Seattle Port Commission President Tom Albro and Seattle City Councilmember Debora Juarez will join a public meeting of the Manufacturing Industrial Council (MIC) Wednesday night to report on a recent intercity trip to Hamburg, Germany, a European trade hub which may offer lessons for Seattle.

The meeting will be held at the Georgetown Campus of South Seattle College, in the Gene J. Colin Education Hall in Building C. Use the main campus entrance at 6737 Corson Avenue S. Admission is free but guests are requested to RSVP to Becklynn Martin at

The meeting will begin at 3:30 PM with updates on a variety of topics impacting the industrial community. That will be followed by a 4:00 PM report by Perkins Coie partner John Iani, who was appointed by President Bush to serve as Regional Administrator for Region 10 of the Environmental Protection Agency (EPA) covering Washington, Oregon, Idaho and Alaska. Iani will offer his insights about what to expect locally as EPA undergoes a dramatic change in leadership under the Trump administration.

Councilmember Juarez and Port of Seattle Commissioner Albro are scheduled to speak at 4:30 PM.

Juarez was among the five Seattle City Councilmembers who voted last year against the Occidental Street vacation required for construction of the proposed SoDo basketball and hockey arena. Last December, she helped confirm an industrial community representative to the Seattle City Light Review Panel after the nomination was held up in committee for a year. The MIC believes that was an unreported but key step in assuring industrial customers are represented in Seattle City Light policies.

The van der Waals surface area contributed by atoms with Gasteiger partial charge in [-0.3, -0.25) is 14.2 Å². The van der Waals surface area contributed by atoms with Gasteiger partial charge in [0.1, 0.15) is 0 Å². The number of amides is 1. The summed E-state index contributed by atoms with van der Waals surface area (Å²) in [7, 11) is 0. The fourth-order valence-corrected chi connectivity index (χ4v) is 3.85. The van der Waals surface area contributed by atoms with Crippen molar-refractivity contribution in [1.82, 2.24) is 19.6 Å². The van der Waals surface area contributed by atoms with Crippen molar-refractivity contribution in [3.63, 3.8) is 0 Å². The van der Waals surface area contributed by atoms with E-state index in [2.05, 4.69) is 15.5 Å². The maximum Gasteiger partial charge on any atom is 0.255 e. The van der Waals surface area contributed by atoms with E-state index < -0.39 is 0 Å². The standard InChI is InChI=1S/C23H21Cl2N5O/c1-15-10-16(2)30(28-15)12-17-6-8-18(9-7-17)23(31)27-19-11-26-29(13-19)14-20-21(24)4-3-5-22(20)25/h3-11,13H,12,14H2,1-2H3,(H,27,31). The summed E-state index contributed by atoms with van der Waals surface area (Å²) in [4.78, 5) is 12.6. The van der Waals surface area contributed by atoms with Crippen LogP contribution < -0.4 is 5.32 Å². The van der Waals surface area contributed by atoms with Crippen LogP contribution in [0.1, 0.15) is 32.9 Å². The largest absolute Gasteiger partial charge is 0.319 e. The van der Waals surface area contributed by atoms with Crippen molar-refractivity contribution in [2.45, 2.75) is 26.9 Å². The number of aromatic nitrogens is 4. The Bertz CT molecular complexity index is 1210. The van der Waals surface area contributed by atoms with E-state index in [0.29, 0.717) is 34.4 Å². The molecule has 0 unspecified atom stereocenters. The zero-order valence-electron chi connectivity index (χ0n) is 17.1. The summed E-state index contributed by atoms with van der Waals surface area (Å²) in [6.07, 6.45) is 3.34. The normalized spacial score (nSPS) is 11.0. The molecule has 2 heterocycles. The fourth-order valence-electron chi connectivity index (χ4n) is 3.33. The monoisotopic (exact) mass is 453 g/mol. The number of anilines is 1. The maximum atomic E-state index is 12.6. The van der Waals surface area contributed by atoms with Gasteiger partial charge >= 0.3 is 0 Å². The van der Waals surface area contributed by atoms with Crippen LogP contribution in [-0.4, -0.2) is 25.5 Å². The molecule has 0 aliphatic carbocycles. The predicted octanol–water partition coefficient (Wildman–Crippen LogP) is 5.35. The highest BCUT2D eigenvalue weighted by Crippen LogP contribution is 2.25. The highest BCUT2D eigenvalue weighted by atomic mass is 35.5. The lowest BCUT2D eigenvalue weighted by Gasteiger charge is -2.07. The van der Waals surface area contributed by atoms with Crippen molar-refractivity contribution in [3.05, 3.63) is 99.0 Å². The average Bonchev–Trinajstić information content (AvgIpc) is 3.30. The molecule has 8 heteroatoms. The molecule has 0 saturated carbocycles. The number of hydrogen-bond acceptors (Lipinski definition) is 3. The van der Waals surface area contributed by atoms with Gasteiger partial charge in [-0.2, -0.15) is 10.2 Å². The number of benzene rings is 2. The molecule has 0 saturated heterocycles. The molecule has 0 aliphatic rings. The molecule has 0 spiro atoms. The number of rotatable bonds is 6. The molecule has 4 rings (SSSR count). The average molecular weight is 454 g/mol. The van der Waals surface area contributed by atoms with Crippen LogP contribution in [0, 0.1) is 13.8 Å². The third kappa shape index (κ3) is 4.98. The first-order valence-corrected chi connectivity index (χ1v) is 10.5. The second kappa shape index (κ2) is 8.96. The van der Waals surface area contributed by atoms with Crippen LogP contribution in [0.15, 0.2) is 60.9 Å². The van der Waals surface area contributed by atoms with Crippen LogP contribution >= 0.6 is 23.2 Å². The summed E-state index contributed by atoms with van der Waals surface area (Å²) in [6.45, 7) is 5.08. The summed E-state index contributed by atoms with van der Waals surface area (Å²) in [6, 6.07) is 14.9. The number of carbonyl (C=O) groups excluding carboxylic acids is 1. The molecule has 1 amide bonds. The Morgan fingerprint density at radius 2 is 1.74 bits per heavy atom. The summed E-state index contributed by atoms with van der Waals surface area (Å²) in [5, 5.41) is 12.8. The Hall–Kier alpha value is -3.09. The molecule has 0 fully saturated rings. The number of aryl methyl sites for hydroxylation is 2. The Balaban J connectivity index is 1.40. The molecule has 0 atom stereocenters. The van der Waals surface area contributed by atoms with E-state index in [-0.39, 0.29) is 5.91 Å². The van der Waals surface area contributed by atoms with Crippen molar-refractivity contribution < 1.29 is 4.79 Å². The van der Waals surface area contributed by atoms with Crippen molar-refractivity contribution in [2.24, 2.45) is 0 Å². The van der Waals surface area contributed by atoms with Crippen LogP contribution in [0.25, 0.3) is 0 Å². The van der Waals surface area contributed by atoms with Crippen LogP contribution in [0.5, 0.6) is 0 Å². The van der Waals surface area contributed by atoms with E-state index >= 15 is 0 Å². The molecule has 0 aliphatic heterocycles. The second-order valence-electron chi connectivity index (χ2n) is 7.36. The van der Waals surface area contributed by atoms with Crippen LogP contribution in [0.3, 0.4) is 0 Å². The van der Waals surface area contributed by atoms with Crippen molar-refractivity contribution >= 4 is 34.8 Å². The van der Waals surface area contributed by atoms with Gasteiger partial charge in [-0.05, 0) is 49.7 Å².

Albro is a long-time advocate for industry and an expert on the industrial protections in Washington State’s Growth Management Act (GMA). He was recently elected Seattle Port Commission President by his fellow commissioners.

Learn more about the Manufacturing Industrial Council at

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Scott Bonjukian is a car-free urban designer with a passion for sustainable and efficient cities. With degrees in architecture and urban planning, his many interests include neighborhood design, public space and street design, transit systems, pedestrian and bicycle planning, local politics, and natural resource protection. He primarily cross-posts from his blog at The Northwest Urbanist and advocates for a variety of progressive land use and transportation solutions.